Tuesday, April 19, 2016

I like Blobs

I've always liked to draw blobs--some sort of offshoot of the Humpty Dumpty fixation that's been with me since long ago.

So that's what this short post (and the next) will be about.

Here's a detail of a few. I can't find the original--pretty sure I finished it in pen and ink. If I find it, the whole pic will show up next time.
Here's the latest in a string of recent blobs. Been drawing more than usual lately.

Thanks for checkin' them out!

Tuesday, April 12, 2016

Yep, Do it!

The truth about the arts as an occupation: You won't get rich. 
In fact, you most likely won't even make a living.

Recently, I read a great post by Noah Van Sciver, whose words were aimed at comic artists, but they resonated with me. He wrote:
"John Porcellino once told me that every "professional" [comic] artist has a secret of some kind. Something like their grandparents died and left them a lot of money, or their spouse has a great job and supports them."

I know a lot of artists who work at convincing their fans that they're amazingly successful doing art full-time. Maybe they believe that the truth would hurt their sales, or maybe it's just an ego thing. In either case, it's dishonest. If you're being helped along the way, fess-up to it.

 I agree with John Porcellino; every artist I know--without a day job--either has a trust fund, parental support, or a supportive spouse. Some have all three. In my case--day jobs all along the way,  and I have a supportive spouse.
And if you want to do the starving artist bit, that's fine with me--just fess-up to the "starving" part. In fact, I'da gone Bohemian for awhile if I hadn't wanted to get married. But to mislead others--especially young artists--well that's just not ethical.

 When I was an art teacher, many of my students would tell me that their parents wouldn't allow them to become artists, even to the point of pulling their college money if a "lucrative career" wasn't pursued. Sheesh!

I was lucky: When I told my pragmatic, scientist father that I wanted to be an illustrator, he gave me his blessing. "Do what you love," he said. He did not say anything about "money following"--he found the pursuit of money, and conversation regarding it, pointless and boring.

 Nobody would ever say that being an artist of any kind is easy. But in my case at least, not being one would have been a disaster. If I'd have chosen a more "lucrative" path, I'd have been miserable. 
No, a quantity of money didn't follow--but so what? My life probably hasn't been any harder than anyone else's. It's been good, actually--and I'll take quality over quantity anytime.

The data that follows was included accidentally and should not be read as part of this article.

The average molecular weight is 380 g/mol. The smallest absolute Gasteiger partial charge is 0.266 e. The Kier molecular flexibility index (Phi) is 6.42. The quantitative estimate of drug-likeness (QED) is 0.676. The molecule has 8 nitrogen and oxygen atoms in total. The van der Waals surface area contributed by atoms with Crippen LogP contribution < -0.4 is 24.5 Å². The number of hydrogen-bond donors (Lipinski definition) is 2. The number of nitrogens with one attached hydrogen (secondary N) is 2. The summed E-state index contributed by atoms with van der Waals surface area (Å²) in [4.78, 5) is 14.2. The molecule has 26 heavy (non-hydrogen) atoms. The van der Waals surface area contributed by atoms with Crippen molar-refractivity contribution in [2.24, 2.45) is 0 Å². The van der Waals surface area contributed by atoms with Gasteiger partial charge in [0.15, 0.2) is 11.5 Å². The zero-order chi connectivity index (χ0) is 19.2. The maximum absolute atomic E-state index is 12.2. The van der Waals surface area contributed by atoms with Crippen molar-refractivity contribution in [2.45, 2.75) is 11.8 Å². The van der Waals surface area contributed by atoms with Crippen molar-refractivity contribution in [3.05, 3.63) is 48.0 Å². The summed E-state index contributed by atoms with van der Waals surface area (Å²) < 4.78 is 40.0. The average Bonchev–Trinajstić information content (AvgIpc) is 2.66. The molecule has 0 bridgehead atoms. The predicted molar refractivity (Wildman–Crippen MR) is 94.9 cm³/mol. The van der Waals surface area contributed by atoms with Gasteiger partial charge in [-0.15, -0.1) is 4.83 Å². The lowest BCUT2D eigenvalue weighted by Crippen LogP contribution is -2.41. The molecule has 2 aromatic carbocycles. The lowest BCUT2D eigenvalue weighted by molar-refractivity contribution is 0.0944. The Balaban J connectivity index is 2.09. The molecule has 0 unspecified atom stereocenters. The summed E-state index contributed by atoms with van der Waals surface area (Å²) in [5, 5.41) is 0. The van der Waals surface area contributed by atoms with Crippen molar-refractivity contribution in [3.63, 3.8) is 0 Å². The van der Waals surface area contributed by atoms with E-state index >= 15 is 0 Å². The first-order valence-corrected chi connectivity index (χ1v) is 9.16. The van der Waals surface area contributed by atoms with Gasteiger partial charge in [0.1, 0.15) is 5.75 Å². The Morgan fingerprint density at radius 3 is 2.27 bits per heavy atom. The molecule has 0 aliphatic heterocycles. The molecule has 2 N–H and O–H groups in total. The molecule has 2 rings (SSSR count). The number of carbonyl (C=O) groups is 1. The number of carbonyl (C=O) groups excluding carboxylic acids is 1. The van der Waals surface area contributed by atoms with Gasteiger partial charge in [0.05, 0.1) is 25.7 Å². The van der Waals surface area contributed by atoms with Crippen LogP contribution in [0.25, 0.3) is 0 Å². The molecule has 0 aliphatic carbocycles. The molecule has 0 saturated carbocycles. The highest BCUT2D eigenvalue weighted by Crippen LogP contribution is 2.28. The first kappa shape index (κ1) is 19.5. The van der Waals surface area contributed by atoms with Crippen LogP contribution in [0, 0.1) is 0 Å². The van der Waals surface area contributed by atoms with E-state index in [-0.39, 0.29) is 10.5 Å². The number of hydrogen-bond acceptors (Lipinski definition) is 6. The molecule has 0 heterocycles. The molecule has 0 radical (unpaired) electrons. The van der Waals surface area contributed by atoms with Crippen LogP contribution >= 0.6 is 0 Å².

Anyway, click on the link below to check out Noah Van Sciver's full post. It's a good one (way wiser than mine, and the illustrations in it actually make sense)!

Thanks for reading!

Tuesday, April 5, 2016

An Illustration Sequence

For Rent (detail)
Mixed media (pen and ink, brush and ink, white acrylic gouache, acrylic inks; on brown paper).
This was a sketch done for a workshop demonstration a few years ago at Foothills Art Center. I'd brought it to a convention a few weeks ago, and a curious fellow asked about my thought process and sequence. Here is a step-by-step of the thought and work behind this picture:

1. Gesture. 
This was done on a scrap of paper--even before I had the complete idea for the finished piece. I was just trying to get a lively stance for the tree. At this point I knew I wanted a bowing Ent-like tree in the picture, but not much else. I like to let details emerge as I work.

2. Choosing forms
This is what's inside my head. After the gesture, I try to visualize the forms that will make up the picture. The idea for the bird arrived after the gestures. ( Again, I don't actually draw this onto the paper; here just trying to show my thought-process.)

3. Thinking about connection of forms
More progress inside my head as I piece the thing together. Sometimes I will actually draw this part--lightly--onto the gesture, especially if I'm unsure of the forms.

4. Pen and ink.
I draw it out with light pencil--I like H leads--then I often use a fine brush to outline the piece. Next, I begin cross-hatching the values with the crow quill pen.

5. White highlights.
When most of the values are established, the highlights are added with white acrylic gouache. In this case I wanted the light to come from the egg.

6. Colored acrylic inks. 
I thin them down a bit with water so they don't ruin the highlights. After the color dries, I go back in with pen and ink to deepen the dark areas if needed.  
Feel free to email me if any of this needs clarification. I definitely don't mean to leave out info or be purposely unclear or ambiguous.
Coming up: 
I'm doing a watercolor workshop in May--great for children's illustrators or anyone who wants to learn new watercolor techniques! Check it out here:
And thanks for reading!

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